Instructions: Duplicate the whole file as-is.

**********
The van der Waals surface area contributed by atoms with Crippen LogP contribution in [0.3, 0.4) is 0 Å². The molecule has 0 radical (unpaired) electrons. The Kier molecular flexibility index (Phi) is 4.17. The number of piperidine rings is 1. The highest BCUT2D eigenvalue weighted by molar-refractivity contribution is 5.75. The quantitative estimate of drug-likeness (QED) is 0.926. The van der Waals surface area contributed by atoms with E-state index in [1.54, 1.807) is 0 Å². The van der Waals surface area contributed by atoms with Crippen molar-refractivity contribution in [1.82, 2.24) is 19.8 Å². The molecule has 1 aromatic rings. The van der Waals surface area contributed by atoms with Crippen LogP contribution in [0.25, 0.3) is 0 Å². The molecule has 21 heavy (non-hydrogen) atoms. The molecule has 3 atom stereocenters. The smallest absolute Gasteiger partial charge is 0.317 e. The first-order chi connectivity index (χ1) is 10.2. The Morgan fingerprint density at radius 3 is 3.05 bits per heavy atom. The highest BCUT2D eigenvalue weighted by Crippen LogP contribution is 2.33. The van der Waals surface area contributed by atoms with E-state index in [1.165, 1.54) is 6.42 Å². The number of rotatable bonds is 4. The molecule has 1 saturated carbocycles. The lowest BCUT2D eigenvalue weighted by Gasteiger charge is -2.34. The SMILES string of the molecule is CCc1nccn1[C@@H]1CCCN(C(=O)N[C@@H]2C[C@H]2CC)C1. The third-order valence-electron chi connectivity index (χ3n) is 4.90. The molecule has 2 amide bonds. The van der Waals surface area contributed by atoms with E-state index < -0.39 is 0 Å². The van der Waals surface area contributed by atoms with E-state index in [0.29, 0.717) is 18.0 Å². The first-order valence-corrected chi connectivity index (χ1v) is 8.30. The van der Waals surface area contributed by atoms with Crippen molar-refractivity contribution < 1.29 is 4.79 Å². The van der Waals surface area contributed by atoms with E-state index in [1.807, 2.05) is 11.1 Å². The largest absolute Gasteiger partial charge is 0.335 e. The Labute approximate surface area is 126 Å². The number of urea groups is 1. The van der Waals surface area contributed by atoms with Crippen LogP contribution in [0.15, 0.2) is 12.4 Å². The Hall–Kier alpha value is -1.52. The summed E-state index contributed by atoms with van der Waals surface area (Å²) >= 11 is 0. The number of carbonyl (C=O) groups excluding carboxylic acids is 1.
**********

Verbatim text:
The van der Waals surface area contributed by atoms with Crippen LogP contribution in [0.3, 0.4) is 0 Å². The molecule has 0 radical (unpaired) electrons. The Kier molecular flexibility index (Phi) is 4.17. The number of piperidine rings is 1. The highest BCUT2D eigenvalue weighted by molar-refractivity contribution is 5.75. The quantitative estimate of drug-likeness (QED) is 0.926. The van der Waals surface area contributed by atoms with E-state index in [1.54, 1.807) is 0 Å². The van der Waals surface area contributed by atoms with Crippen molar-refractivity contribution in [1.82, 2.24) is 19.8 Å². The molecule has 1 aromatic rings. The van der Waals surface area contributed by atoms with Crippen LogP contribution in [0.25, 0.3) is 0 Å². The molecule has 21 heavy (non-hydrogen) atoms. The molecule has 3 atom stereocenters. The smallest absolute Gasteiger partial charge is 0.317 e. The first-order chi connectivity index (χ1) is 10.2. The Morgan fingerprint density at radius 3 is 3.05 bits per heavy atom. The highest BCUT2D eigenvalue weighted by Crippen LogP contribution is 2.33. The van der Waals surface area contributed by atoms with E-state index in [1.165, 1.54) is 6.42 Å². The number of rotatable bonds is 4. The molecule has 1 saturated carbocycles. The lowest BCUT2D eigenvalue weighted by Gasteiger charge is -2.34. The SMILES string of the molecule is CCc1nccn1[C@@H]1CCCN(C(=O)N[C@@H]2C[C@H]2CC)C1. The third-order valence-electron chi connectivity index (χ3n) is 4.90. The molecule has 2 amide bonds. The van der Waals surface area contributed by atoms with E-state index < -0.39 is 0 Å². The van der Waals surface area contributed by atoms with E-state index in [0.29, 0.717) is 18.0 Å². The first-order valence-corrected chi connectivity index (χ1v) is 8.30. The van der Waals surface area contributed by atoms with Crippen molar-refractivity contribution < 1.29 is 4.79 Å². The van der Waals surface area contributed by atoms with E-state index in [1.807, 2.05) is 11.1 Å². The largest absolute Gasteiger partial charge is 0.335 e. The Labute approximate surface area is 126 Å². The number of urea groups is 1. The van der Waals surface area contributed by atoms with Crippen LogP contribution in [0.15, 0.2) is 12.4 Å². The Hall–Kier alpha value is -1.52. The summed E-state index contributed by atoms with van der Waals surface area (Å²) >= 11 is 0. The number of carbonyl (C=O) groups excluding carboxylic acids is 1.